By Brenda Eubanks Burnette
This month marks a milestone for the Florida Citrus Hall of Fame in several areas. First, it will mark 60 years of honoring the contributions of industry leaders. Second, the 200th member, George Hamner Jr. of Vero Beach, was inducted. In honor of these milestones, a book titled “Florida’s Citrus Pioneers: Shaping a State”has been prepared on all 201 members who will be in the Hall of Fame as of this 60th year.
In researching all of the inductees over the last several years, I’ve been down numerous “rabbit holes” that have led to some interesting stories and facts. Most recently, I came across an ad that featured a letter from L.C. Edwards Jr. and Sr. of Pasco Packing Association, regarding their experience with the International Harvesting Company.
The letter states in part that “We would like to tell you about the record we made with Internationals last season, which we don’t believe has ever been equaled by any fleet of motor trucks. As you know, we purchased from you last year six model CS-40 Internationals of 3-ton capacity, to be used with semi-trailers … With these six Internationals and semi-trailers, we transported from our packinghouse in Dade City to the steamship lines in Jacksonville over 400,000 boxes of packed citrus fruit. At the end of the season, the total mileage on these six trucks was 555,247 miles, ranging from 80,000 to 102,000 miles on each truck. The total cost for repairs due to natural wear was only $93.77 for the six trucks. The trucks operated under continuous strain. Every truck has carried the maximum load on every trip as allowed by our state law, which is 34,000 pounds gross.”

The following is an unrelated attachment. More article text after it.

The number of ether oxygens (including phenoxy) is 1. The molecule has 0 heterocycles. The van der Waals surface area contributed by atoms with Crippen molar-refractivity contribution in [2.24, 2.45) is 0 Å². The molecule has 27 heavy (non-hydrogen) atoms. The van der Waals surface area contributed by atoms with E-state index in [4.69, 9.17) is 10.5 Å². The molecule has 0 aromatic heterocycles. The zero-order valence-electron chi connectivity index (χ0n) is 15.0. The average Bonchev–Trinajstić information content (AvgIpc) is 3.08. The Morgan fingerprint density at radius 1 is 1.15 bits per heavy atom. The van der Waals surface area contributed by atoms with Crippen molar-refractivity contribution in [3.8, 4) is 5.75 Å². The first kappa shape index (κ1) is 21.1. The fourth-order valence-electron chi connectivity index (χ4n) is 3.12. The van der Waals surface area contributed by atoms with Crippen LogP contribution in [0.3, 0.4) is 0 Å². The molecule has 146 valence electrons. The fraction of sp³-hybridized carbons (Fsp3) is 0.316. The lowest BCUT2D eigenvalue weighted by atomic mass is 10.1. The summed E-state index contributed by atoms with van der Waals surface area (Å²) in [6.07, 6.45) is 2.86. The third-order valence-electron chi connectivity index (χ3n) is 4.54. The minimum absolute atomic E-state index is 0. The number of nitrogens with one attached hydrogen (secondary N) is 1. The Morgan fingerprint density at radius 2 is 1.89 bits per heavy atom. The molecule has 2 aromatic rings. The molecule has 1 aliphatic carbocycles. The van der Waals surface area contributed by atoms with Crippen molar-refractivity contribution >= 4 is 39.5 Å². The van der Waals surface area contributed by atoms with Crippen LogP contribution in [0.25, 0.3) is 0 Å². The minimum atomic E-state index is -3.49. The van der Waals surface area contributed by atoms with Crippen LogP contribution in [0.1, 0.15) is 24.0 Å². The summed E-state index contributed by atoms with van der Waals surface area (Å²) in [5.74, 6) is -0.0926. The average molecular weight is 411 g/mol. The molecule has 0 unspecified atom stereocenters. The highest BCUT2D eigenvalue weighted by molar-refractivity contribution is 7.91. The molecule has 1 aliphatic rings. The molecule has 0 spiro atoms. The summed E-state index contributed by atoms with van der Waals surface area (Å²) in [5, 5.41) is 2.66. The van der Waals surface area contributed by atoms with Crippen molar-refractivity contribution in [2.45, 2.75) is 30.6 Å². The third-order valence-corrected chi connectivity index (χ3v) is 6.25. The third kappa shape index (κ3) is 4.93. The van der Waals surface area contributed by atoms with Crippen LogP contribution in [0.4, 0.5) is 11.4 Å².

Wow! I’m not sure they make them like that anymore. I found it even more interesting, though, that both men are in the Hall of Fame, as well as L.C. Edwards Sr.’s other son, Bill. Talk about talent!
Lamarcus C. Edwards Sr. was born in Warrenton, Georgia, in 1870 and entered the lumber business in Dothan, Alabama, with his brother-in-law D.C. Lee. They eventually moved to Florida and established the Lee and Edwards packing company in Dade City in 1936. Edwards was a member of the Florida Citrus Exchange, serving a short term as president and helped found the Tampa Union Terminal, which later became the Gulf Florida Terminal.
He and son Mark (Lamarcus, Jr.), joined with three others, including his nephew L.C. Hawes, to build a new packinghouse in 1937. The Pasco Packing Company shipped 250,000 boxes in its first year of operation and eventually became the largest packinghouse of its kind in the world. They converted a milk bottling machine to can juice and went from shipping 60,000 cases in its first year to juice becoming the company’s primary product.
At the age of three, William Ferguson “Bill” Edwards was introduced to the Florida citrus industry when his father decided to use his photograph for the “Billy Boy” label on the company’s fresh packed fruit. Bill started in the company as a fruit buyer and steadily rose to the position of executive vice president. He was an industry giant in marketing and product development and was appointed by four different governors to serve on the Florida Citrus Commission. He served for six terms — a total of 18 years, including a stint as vice chairman. He also served as president of the Florida Canners’ Association, vice president of the National Juice Products Association and was a member of the Joint Citrus Industry Legislative Committee.
Three lifetimes of accomplishments were sparked by a simple ad, but so much more history to their stories has been lost. We are indeed grateful for the foresight of the first Florida Citrus Hall of Fame committee that decided to honor our industry leaders by telling the world about their accomplishments! So, as we celebrate our 60th anniversary, please help us preserve our industry history before your story, too, is lost over the years.
Brenda Eubanks Burnette is executive director of the Florida Citrus Hall of Fame. Pieces of the Past is presented in partnership with Florida Southern College’s McKay Archives Center in Lakeland.
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